Banning headscarves at work is legal in the European Union

The European Union’s highest court ruled last Tuesday that private companies are authorized to prohibit female employees from wearing headscarves at job. It stated that banning “the visible wearing of any political, philosophical or religious sign” cannot be found as direct discrimination.

The ruling of the European Court of Justice dictated that enterprises were legitimized to forbid these symbols so as to project a neutral image to the public. However, customers will not be authorized to request female workers to remove headscarves if the company has no regulations disallowing religious symbols.

Countries such as France, Belgium, Austria and the Netherlands have already passed laws to ban full face-covering veils in public and government spaces or are considering doing so. Precisely, the ruling on this politically explosive issue appears when the European Union faces a critical election season, with races in the Netherlands, France and Germany.

With anti-immigrant and anti-Islam populism increasing in many European countries, the ruling of the European Court of Justice will be binding for the 28 member states of the Union.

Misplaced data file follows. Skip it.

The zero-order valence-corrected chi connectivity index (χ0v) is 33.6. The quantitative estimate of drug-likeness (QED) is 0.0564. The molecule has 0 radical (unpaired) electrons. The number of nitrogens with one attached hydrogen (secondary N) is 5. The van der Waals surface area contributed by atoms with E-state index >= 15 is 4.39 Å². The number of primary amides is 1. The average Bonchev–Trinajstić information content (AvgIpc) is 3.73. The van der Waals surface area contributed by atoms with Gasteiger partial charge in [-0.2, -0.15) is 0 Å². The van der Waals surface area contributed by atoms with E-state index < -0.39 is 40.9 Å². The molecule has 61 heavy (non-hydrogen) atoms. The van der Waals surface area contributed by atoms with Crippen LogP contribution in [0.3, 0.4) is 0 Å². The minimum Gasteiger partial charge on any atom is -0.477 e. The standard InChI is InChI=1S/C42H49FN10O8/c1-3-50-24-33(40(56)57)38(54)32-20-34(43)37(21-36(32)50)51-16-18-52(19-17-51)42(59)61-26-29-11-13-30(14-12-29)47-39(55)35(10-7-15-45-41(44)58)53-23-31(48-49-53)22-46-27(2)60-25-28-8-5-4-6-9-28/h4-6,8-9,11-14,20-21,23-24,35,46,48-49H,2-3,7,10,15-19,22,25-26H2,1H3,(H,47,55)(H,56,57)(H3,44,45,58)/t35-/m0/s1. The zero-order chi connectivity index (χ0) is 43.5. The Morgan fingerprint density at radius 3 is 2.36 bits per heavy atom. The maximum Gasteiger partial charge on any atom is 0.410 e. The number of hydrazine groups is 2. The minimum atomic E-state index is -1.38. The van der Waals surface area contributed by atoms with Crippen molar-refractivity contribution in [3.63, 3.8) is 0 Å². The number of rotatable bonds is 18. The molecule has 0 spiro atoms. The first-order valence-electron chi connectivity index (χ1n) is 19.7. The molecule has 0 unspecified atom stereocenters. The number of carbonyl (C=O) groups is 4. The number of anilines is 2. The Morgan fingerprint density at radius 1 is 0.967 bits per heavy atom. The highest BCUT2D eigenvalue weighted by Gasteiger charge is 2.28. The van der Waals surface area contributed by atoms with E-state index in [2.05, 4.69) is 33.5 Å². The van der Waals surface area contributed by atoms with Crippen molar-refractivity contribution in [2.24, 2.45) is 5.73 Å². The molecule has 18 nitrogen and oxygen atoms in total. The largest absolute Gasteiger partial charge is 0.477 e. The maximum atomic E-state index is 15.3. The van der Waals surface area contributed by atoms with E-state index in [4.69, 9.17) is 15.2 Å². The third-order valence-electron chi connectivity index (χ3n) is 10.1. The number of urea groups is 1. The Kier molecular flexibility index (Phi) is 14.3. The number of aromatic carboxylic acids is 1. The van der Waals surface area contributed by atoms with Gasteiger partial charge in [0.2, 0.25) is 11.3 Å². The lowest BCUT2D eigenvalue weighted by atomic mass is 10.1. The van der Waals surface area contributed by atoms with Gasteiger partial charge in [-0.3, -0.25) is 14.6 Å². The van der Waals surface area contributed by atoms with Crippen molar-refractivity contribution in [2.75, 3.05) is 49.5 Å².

Relations between Turkey and Europe deteriorate after disputes with the Netherlands

Turkey’s relationship with Europe has weakened during the weekend after Recep Tayyip Erdogan, Turkish president, blamed the Dutch government of being Nazi and Turkish politicians were banned from a political event in the Netherlands.

While this month German officials have been criticized for forbidding Turkish campaigns to vote yes to the referendum which would expand Erdogan’s powers, the Dutch government impeded the landing of the Turkish foreign minister and escorted the Turkish family minister out of the country.

The government of Netherlands, which has generally considered an open approach to face different attitudes, is in the middle of an assertive election campaign that has immigration as the primary issue.

Elsewhere in Europe, countries such as Denmark, Sweden, France, Switzerland or Austria have backed the decision taken by the Dutch government and made it clear that Erdogan’s campaign is unwelcome there.